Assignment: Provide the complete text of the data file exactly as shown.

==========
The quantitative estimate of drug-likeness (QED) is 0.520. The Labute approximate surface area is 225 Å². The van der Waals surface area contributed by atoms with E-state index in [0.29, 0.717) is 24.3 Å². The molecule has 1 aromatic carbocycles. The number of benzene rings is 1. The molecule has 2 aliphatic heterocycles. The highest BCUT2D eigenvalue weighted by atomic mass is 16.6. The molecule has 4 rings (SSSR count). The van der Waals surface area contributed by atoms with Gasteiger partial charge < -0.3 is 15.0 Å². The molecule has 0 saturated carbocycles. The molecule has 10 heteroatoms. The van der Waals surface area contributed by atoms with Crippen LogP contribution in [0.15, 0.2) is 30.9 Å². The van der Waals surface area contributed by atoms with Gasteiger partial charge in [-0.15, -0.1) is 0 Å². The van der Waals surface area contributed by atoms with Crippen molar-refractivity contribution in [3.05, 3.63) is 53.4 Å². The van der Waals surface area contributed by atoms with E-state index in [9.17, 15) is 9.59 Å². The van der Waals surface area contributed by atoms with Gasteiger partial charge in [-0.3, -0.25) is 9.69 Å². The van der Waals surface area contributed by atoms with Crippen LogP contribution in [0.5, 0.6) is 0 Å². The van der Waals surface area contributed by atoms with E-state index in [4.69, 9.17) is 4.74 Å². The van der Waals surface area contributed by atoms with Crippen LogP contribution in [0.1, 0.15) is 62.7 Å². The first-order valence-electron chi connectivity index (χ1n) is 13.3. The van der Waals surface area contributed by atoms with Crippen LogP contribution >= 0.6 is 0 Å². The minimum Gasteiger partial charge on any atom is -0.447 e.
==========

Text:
The quantitative estimate of drug-likeness (QED) is 0.520. The Labute approximate surface area is 225 Å². The van der Waals surface area contributed by atoms with E-state index in [0.29, 0.717) is 24.3 Å². The molecule has 1 aromatic carbocycles. The number of benzene rings is 1. The molecule has 2 aliphatic heterocycles. The highest BCUT2D eigenvalue weighted by atomic mass is 16.6. The molecule has 4 rings (SSSR count). The van der Waals surface area contributed by atoms with Gasteiger partial charge < -0.3 is 15.0 Å². The molecule has 0 saturated carbocycles. The molecule has 10 heteroatoms. The van der Waals surface area contributed by atoms with Crippen LogP contribution in [0.15, 0.2) is 30.9 Å². The van der Waals surface area contributed by atoms with Gasteiger partial charge in [-0.15, -0.1) is 0 Å². The van der Waals surface area contributed by atoms with Crippen molar-refractivity contribution in [3.05, 3.63) is 53.4 Å². The van der Waals surface area contributed by atoms with E-state index in [9.17, 15) is 9.59 Å². The van der Waals surface area contributed by atoms with Gasteiger partial charge in [-0.3, -0.25) is 9.69 Å². The van der Waals surface area contributed by atoms with Crippen LogP contribution in [0.5, 0.6) is 0 Å². The van der Waals surface area contributed by atoms with E-state index in [4.69, 9.17) is 4.74 Å². The van der Waals surface area contributed by atoms with Crippen LogP contribution in [0.1, 0.15) is 62.7 Å². The first-order valence-electron chi connectivity index (χ1n) is 13.3. The van der Waals surface area contributed by atoms with Crippen LogP contribution >= 0.6 is 0 Å². The minimum Gasteiger partial charge on any atom is -0.447 e.